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PHI 126 — Existentialism: Historical and Contemporary Perspectives

Quarter: Summer
Instructor(s): Hyoung Sung Kim
Duration: 10 weeks
Format/Location: Live Online
Date(s): Jun 26—Aug 28
Class Recording Available: Yes
Class Meeting Day: Wednesdays
 
Class Meeting Time: 7:00—8:50 pm (PT)
Tuition: $550
   
Refund Deadline: Jun 28
 
Unit(s): 2
   
Enrollment Limit: 40
  
Status: Open
 
Quarter: Summer
Day: Wednesdays
Duration: 10 weeks
Time: 7:00—8:50 pm (PT)
Date(s): Jun 26—Aug 28
Unit(s): 2
Format/Location: Live Online
 
Tuition: $550
 
Refund Deadline: Jun 28
 
Instructor(s): Hyoung Sung Kim
 
Enrollment Limit: 40
 
Recording Available: Yes
 
Status: Open
 
Existentialism as a philosophical movement emphasizes individual freedom, choice, and responsibility and asserts that existence is defined through personal actions rather than external factors. Examining historical existentialist luminaries such as Søren Kierkegaard and Jean-Paul Sartre, along with contemporary thinkers such as Christine Korsgaard and Judith Butler, allows us to explore how existentialist philosophy responds to modern life and evolving societal norms (e.g., identity in the digital age or freedom and responsibility in globalized societies). This course uses historical and contemporary lenses to demonstrate how existentialism serves as an enduring framework to address complex inquiries surrounding selfhood, agency, and the world.

Through dynamic discussions and readings, the course will chart the development of existentialist thought, aligning it with current societal dialogues about freedom, individual responsibility, social justice, and more. We will begin with an exploration of authenticity and identity through Kierkegaard, Nietzsche, Sartre, and Camus. From there, we will transition to Du Bois's examination of identity and alienation and Arendt's emphasis on the intersection of individual existence and collective responsibility. We will round out our journey by examining contemporary perspectives such as Korsgaard's work on the sources of normativity and self-constitution and Butler’s theory of gender. You will leave the course with foundational insights into existentialist thought that bridge historical and contemporary perspectives, empowering you to engage thoughtfully with the interplay between philosophy and our ever-evolving world.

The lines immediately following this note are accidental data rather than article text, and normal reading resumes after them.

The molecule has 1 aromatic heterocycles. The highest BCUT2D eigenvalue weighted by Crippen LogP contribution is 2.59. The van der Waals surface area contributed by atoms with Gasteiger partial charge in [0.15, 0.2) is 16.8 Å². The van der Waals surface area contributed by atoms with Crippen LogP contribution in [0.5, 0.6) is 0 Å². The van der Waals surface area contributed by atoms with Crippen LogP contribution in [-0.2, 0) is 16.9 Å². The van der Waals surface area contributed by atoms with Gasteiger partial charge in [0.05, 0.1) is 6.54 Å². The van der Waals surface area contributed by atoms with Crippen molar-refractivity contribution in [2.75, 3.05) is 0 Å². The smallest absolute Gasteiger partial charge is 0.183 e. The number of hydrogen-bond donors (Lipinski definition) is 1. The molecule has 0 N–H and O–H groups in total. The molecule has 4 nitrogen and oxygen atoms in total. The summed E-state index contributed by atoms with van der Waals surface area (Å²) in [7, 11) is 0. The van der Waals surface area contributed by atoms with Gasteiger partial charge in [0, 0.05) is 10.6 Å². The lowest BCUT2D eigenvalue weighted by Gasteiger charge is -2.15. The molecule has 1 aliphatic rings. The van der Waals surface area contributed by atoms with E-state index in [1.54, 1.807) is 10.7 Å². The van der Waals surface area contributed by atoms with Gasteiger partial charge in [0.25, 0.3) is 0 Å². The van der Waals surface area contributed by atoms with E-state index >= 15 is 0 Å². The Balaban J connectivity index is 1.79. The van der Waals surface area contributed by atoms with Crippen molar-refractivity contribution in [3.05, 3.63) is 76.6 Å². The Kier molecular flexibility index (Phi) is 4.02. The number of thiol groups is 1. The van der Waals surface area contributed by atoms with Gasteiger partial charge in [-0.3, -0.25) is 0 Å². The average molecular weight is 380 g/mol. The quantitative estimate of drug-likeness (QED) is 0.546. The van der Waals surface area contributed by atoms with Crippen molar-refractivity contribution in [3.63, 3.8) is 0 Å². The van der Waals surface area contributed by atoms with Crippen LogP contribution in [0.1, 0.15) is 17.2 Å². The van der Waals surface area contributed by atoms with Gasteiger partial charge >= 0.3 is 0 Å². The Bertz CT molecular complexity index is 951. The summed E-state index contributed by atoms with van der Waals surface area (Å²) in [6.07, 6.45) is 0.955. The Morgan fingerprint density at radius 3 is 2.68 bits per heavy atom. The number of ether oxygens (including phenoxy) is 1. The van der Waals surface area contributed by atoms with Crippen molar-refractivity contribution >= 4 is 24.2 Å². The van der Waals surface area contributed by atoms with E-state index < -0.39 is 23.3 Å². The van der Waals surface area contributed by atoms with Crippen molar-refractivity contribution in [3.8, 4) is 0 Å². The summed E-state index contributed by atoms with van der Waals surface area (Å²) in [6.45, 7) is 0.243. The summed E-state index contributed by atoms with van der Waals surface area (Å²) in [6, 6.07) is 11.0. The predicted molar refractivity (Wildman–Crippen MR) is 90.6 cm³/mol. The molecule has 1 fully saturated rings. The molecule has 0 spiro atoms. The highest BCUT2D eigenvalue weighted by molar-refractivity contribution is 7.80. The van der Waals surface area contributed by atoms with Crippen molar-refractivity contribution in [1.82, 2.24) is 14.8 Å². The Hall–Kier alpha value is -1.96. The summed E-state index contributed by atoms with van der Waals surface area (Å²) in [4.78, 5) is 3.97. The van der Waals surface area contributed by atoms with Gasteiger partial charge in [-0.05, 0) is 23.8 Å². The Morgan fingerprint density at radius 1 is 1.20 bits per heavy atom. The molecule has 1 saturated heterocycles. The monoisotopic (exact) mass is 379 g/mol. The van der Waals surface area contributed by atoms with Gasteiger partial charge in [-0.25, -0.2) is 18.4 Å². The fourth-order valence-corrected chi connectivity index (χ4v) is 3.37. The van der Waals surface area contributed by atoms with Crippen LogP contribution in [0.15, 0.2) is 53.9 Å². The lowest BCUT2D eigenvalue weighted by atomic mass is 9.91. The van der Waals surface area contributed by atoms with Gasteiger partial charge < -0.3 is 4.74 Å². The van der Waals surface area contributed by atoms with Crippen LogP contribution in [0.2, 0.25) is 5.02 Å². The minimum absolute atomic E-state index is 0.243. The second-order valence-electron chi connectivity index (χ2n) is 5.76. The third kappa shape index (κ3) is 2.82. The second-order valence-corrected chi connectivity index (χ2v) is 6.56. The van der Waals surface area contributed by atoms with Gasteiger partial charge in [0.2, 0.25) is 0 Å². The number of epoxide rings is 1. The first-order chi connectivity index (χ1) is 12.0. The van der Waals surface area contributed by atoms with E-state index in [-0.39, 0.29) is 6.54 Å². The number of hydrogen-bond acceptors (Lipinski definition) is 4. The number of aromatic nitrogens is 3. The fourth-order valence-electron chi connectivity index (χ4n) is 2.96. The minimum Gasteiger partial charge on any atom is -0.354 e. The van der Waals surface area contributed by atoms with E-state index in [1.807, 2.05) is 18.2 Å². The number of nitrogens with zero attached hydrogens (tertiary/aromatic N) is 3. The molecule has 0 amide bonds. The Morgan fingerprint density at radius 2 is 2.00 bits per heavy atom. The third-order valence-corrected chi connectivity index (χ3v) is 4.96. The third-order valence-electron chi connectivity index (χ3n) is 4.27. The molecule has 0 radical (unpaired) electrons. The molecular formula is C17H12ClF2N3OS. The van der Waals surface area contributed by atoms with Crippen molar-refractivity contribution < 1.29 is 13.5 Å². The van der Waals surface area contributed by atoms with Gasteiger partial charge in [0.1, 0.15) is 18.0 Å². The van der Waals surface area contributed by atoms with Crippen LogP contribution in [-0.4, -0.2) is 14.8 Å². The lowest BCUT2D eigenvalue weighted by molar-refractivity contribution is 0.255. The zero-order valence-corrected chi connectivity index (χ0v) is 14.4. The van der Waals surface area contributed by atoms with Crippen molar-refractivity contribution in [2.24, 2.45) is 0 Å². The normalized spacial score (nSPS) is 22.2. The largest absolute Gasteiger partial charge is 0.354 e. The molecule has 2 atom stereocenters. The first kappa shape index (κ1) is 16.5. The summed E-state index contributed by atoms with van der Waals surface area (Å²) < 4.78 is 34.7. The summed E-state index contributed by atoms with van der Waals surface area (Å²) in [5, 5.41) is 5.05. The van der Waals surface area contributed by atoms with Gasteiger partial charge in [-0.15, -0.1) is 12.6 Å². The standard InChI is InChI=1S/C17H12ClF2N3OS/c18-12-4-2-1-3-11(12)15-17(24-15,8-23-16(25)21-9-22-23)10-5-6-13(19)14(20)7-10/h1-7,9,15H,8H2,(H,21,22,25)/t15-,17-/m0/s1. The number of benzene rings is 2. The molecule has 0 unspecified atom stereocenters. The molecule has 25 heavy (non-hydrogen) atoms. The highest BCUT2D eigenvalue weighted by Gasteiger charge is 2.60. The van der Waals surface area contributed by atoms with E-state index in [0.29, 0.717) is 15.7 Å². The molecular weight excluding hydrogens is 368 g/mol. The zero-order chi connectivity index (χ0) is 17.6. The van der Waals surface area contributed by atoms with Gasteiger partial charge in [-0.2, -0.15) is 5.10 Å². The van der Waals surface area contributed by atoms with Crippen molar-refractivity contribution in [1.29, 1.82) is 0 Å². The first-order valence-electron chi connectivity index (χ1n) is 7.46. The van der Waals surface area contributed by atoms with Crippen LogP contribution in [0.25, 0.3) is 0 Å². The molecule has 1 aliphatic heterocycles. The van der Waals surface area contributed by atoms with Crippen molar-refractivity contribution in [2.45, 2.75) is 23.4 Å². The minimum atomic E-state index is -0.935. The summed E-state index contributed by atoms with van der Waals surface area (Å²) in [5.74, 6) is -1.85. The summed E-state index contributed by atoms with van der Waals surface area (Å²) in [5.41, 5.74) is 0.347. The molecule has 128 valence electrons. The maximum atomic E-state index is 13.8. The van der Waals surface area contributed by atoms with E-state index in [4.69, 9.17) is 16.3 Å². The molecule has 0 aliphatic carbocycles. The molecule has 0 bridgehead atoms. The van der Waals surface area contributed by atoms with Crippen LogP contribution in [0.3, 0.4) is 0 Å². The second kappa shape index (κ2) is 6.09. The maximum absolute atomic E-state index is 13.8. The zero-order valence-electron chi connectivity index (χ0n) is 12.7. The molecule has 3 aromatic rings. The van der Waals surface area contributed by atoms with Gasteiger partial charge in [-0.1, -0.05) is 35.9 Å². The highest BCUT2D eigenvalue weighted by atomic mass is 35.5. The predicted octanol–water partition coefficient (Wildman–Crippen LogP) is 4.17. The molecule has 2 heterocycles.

HYOUNG SUNG KIM
COLLEGE Lecturer, Civic, Liberal, and Global Education, Stanford

Hyoung Sung Kim’s research focuses on Kant and the German idealist tradition and how that tradition grappled with issues concerning nature, freedom, autonomy, and self. Kim received a PhD in philosophy from Stanford.

Textbooks for this course:

There are no required textbooks; however, some fee-based online readings may be assigned.